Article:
The simple fact is that if your calcium levels are too high, the excess will be dumped into the aforementioned “storage” places, and also into your hair – which shows up as an excess level of calcium in a Hair Mineral Analysis.
This result is not an unusual one – the majority of clients’ results that I see show an excess of calcium in relation to magnesium. This happens because magnesium is “antagonistic” to calcium, which means that excess amounts of one nutrient can contribute to a deficiency of another (even though they also work synergistically).
So, calcium and magnesium, despite working together synergistically, also have a mutual antagonism. For these two nutrients to perform their vital functions, without hindering each other, they must be within a particular ratio to each other. This applies to many other nutrient pairs, not just calcium and magnesium.
The ideal ratio of calcium to magnesium is between 11 and 3. You can read more about the relationship between calcium and magnesium in my previous article on “The best magnesium supplement – how to know”. If you’re short of time, the upshot of the article is that the best magnesium (and hence calcium) supplement is the one that maintains the balance of Calcium / Magnesium within this acceptable range. And I personally feel that the only way of assessing this range open to a layperson is a Hair Mineral Analysis.
The connection between calcium and heart attacks has long been a “known” in nutritional circles, but not really accepted by many in “the establishment”. Then suddenly in 2012 the UK newspapers were full of it! As if they’d discovered something new. I wrote extensively (and fairly scornfully) about their “wonderful discovery” in one of my other blogs. Rather than repeat the content, I’ll refer you to the post that summarizes this “amazing news”.
To my mind, this at the very least suggests the need to check whether it’s a good idea for you to take calcium supplements. I’m not saying it isn’t a good idea, just that it might not be – so why not check first?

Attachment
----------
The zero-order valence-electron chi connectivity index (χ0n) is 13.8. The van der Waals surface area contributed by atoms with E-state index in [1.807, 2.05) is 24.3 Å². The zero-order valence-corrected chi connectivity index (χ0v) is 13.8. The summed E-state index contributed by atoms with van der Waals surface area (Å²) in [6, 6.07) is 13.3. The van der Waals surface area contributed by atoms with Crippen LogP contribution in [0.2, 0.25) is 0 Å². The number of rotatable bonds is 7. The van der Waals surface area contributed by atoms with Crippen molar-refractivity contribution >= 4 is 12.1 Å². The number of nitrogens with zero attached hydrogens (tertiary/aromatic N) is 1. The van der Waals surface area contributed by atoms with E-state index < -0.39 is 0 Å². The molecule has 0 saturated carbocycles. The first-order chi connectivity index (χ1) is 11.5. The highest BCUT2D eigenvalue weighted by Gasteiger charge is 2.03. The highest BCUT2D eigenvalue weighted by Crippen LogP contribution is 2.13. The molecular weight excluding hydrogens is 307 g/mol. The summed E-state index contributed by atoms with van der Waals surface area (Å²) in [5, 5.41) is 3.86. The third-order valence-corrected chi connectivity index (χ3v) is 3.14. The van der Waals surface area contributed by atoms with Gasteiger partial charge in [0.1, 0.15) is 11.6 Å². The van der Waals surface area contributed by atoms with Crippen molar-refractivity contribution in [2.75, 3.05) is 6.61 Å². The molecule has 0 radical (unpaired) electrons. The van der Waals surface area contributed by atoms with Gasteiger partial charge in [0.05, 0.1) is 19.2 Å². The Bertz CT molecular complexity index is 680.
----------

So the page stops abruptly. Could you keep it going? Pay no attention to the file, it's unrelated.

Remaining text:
Taking Calcium Supplements
Many women are recommended to take calcium supplements to prevent / treat osteoporosis, I shall write more about osteoporosis and calcium later. There’s too much to include in this article.
For the moment let’s just look at some side effects of calcium supplementation that are rarely mentioned. Clinical psychologist (Dr Richard Malter, Illinois) found that excessive and prolonged calcium supplementation can lead to the following:
Side Effects of Calcium Supplements
- Fatigue / exhaustion
- Depression / anxiety / panic attacks
- Feelings of paranoia
- Poor memory / concentration
Dr Malter saw several patients showing the above symptoms that had developed since they started taking calcium supplements. He checked their calcium levels with a Hair Mineral Analysis and found that they should not have been taking extra calcium. On stopping the supplements, these symptoms improved.
Here are some references to Dr Malter’s work found on Google:
Should I Be Taking a Calcium Supplement?
If you are taking calcium supplements on the advice of your doctor, do not stop taking them without his consent. I recommend that you obtain a Hair Mineral Analysis to check for excess levels of calcium, take him/her the report and some of the supporting information and ask for his advice.
If you considering taking a calcium supplement, I recommend you first assess ALL your nutritional needs with a Hair Mineral Analysis.
You can learn more in part two of this topic, which expands on the function of calcium.